Does the Larkbox get hot when playing video? While streaming an HD movie from the UK to Spain on the Larkbox, the hottest point I could find with my handy infra-red thermometer was 45c max, more typically around the box the temperature would be no more than 38c – most if not all of you will know you can readily bathe in water at that temperature. The Larkbox uses a Celeron processor but a good one.

So, not at all shabby. I would have preferred Windows Pro to Home, as Remote Desktop Connection doesn’t come on Windows Home but thanks to this link and Mr Shark, I installed RDC (Remote Desktop Connection – as administrator) and can run the Larkbox now without keyboard, mouse or screen.

I’ll grant you there are two issues here – wake up on LAN assumes a LAN, not WiFi so I ordered a USB3-LAN adaptor and that is now in use – but I still cannot get wake-on-LAN to work. The unit power is always OFF after power cycling – I can find no way to have it default to power ON in that situation. If anyone knows better, do let me know. I’m used to my PC automatically powering up after a mains failure. I just asked Chuwi how to resolve the wake-on-LAN and default power-off issues and got the kind of response you might expect from AliExpress “can you send a video of the problem?” – how dumb is THAT?

I replied with my serial number and an exact explanation of the issues – all I got back in email from “Jim” at Chuwi tech support who said “Sorry, this machine doesn’t have the function you need”.

Here’s an extract from the Chuwi forums including my own contributions… on November 9, 2020 – “Internet200” asked “Is there a way of setting the LarkBox to immediately boot once it receives power? So it automatically reboots in case the power goes out. I need that functionality for an electronic signage application?”. I responded…”So do I and no matter where I check in the BIOS I can’t find it – can someone from Chuwi please respond? I live in one of MANY areas around the world where short power failures are not uncommon – my PC defaults to power on but the Chuwi seems to default to power off. Can we change this?”.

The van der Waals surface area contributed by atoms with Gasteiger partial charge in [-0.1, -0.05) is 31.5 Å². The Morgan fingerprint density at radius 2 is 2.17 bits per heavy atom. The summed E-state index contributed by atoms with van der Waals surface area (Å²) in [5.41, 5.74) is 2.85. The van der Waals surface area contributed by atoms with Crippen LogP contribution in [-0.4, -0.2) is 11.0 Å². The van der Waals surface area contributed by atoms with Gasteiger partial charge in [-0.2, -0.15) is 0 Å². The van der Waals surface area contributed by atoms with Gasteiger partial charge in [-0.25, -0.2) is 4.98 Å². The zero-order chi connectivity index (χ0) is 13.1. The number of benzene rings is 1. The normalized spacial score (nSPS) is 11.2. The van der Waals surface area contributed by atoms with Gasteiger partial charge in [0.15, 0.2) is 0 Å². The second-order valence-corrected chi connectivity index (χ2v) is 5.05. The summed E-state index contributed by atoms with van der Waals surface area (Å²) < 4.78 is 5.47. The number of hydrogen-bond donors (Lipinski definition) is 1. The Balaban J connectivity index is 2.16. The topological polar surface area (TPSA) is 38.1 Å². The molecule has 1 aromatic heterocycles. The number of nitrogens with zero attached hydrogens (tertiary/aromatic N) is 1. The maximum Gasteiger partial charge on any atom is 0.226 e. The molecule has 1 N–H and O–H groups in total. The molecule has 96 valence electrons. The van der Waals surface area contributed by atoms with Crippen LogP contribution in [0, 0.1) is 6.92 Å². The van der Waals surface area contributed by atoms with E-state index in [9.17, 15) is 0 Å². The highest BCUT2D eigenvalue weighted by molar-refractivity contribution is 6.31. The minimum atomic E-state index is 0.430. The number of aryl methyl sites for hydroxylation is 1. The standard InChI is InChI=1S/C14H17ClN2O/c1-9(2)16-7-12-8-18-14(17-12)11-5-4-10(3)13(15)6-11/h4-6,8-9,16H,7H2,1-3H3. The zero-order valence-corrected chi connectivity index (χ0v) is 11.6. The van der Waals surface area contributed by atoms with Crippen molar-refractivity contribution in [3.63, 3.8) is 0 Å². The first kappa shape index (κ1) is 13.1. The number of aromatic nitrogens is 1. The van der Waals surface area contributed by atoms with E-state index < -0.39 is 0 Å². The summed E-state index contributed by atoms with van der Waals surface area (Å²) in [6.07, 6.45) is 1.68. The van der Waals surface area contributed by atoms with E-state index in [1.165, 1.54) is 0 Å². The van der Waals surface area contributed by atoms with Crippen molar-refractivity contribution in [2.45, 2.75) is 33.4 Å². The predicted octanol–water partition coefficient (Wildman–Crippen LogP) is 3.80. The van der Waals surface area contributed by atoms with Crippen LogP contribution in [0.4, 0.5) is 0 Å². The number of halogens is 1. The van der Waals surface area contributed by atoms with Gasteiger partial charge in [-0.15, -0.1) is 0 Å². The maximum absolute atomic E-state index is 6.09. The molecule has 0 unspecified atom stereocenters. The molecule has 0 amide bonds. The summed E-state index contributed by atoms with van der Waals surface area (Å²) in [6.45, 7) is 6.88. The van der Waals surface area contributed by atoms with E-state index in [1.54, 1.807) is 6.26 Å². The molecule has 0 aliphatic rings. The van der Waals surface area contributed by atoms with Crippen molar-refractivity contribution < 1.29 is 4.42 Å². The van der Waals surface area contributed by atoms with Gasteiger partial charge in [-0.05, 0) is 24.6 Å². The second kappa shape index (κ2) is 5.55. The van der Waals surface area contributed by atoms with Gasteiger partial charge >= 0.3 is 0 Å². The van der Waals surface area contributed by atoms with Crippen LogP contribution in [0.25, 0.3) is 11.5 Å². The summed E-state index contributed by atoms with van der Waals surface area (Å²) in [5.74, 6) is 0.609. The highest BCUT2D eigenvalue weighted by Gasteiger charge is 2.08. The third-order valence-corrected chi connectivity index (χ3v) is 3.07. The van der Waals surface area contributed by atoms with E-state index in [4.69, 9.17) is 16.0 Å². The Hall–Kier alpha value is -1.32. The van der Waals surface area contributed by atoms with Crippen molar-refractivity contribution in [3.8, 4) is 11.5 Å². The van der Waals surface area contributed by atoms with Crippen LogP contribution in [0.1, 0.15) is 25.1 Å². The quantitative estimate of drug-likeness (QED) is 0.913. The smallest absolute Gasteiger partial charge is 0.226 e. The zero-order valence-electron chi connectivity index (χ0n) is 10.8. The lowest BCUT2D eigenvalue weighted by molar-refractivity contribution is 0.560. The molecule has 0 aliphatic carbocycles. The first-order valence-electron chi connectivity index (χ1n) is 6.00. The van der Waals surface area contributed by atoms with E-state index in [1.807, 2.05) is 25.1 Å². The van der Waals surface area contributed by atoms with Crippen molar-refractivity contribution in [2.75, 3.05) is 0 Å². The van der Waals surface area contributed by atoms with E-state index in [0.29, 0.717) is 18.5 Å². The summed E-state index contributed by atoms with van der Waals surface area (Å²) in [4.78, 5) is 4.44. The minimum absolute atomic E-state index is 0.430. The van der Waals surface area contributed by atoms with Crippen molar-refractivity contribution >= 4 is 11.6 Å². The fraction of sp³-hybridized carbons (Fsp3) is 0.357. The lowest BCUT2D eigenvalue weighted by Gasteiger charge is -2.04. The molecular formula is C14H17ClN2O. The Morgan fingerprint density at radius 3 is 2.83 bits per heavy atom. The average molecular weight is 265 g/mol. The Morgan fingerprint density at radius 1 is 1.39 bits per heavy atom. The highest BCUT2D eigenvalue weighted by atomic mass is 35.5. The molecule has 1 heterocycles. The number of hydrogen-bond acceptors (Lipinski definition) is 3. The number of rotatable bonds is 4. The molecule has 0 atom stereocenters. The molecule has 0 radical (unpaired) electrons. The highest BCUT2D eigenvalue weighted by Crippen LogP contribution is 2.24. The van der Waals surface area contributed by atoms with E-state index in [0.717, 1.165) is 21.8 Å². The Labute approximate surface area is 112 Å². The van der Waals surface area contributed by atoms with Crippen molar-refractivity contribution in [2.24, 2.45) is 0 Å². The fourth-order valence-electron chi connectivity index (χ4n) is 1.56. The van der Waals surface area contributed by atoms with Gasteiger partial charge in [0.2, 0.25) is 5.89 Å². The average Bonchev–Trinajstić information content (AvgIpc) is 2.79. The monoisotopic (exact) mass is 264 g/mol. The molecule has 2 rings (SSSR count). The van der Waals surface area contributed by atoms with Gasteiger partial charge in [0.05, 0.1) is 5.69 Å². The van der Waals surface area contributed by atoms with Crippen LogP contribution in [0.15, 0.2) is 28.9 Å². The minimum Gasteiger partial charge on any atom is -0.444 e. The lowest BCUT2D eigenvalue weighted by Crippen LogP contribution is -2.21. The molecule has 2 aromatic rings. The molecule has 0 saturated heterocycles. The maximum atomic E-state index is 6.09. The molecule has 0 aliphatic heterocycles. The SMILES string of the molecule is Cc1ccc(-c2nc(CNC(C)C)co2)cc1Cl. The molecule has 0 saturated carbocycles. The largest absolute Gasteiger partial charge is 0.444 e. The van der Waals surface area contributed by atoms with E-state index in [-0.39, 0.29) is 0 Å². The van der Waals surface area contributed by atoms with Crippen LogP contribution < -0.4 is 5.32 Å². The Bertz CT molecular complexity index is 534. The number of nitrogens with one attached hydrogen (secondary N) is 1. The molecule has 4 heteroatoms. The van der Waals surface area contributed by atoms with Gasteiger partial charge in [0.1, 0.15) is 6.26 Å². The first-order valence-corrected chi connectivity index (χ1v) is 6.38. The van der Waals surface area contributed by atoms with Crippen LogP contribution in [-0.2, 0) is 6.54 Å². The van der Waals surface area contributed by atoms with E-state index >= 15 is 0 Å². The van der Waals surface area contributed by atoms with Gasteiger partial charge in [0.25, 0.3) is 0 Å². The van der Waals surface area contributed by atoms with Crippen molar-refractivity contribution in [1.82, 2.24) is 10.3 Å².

Chuwi with USB external storage

“Sebastibe” responded “Same issue here and it is quite an important requirement to us as well.”. “Ivan.m” responded “Waiting for Chuwi team response, this issue is very important for me as well. Autoboot on power is required to use LarkBox as home automation core or small home server.” – as yet no response in the forum from Chuwi.

When I say “issues” anyone planning to use the Larkbox only locally would not think of the above as issues.

And here is a photo of the Larkbox on the right above, complete with only it’s USB-C power and my Blitzwolf 256GB USB3 external storage for videos to supplement the internal 128GB eMMC.

I’ve recently grabbed a USB C (female) to USB C (male) adaptor – someone has already written in to ask about running a second monitor. Alternatively The Larkbox can handle an extra internal M.2 2242 SSD as against it’s default internal 128GB eMMC – unfortunately only up to 128GB (I just discovered that) and not the kind of SSD I just received – be VERY careful to check you get the right type of SSD if you have a Larkbox and want to expand it. My NETAC 512GB Flash Drive was going to expand the Larkbox – but it can’t.

Update February 10, 2021

I should say firstly that I am very disappointed in the Chuwi Larkbox for MY needs, despite working perfectly to play videos and run programs, neither power-on-lan nor automatic wake after power cycle will work. The worst part about it is ZERO tech support from Chuwi on the subject – they simply were not interested and it is now approaching 3 months since I did the original review (Nov 22, 2020) – such a shame for such an otherwise promising – and visually NEAT machine. Of course if all you want to do is play videos then the above won’t matter. I had the Chuwi pegged as a powerful, reliable home control hub – but with no way to ensure it stays ON, that idea quickly went out of the window.

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16 thoughts on “Chuwi Larkbox – Windows + Celeron Mini PC – Update

  1. Looking forward to the review on this one Pete. Looks like a great option for use on my boat and maybe a 2nd home office unit. One question off the top of my head, will it support multiple displays? I couldn’t find that on their site.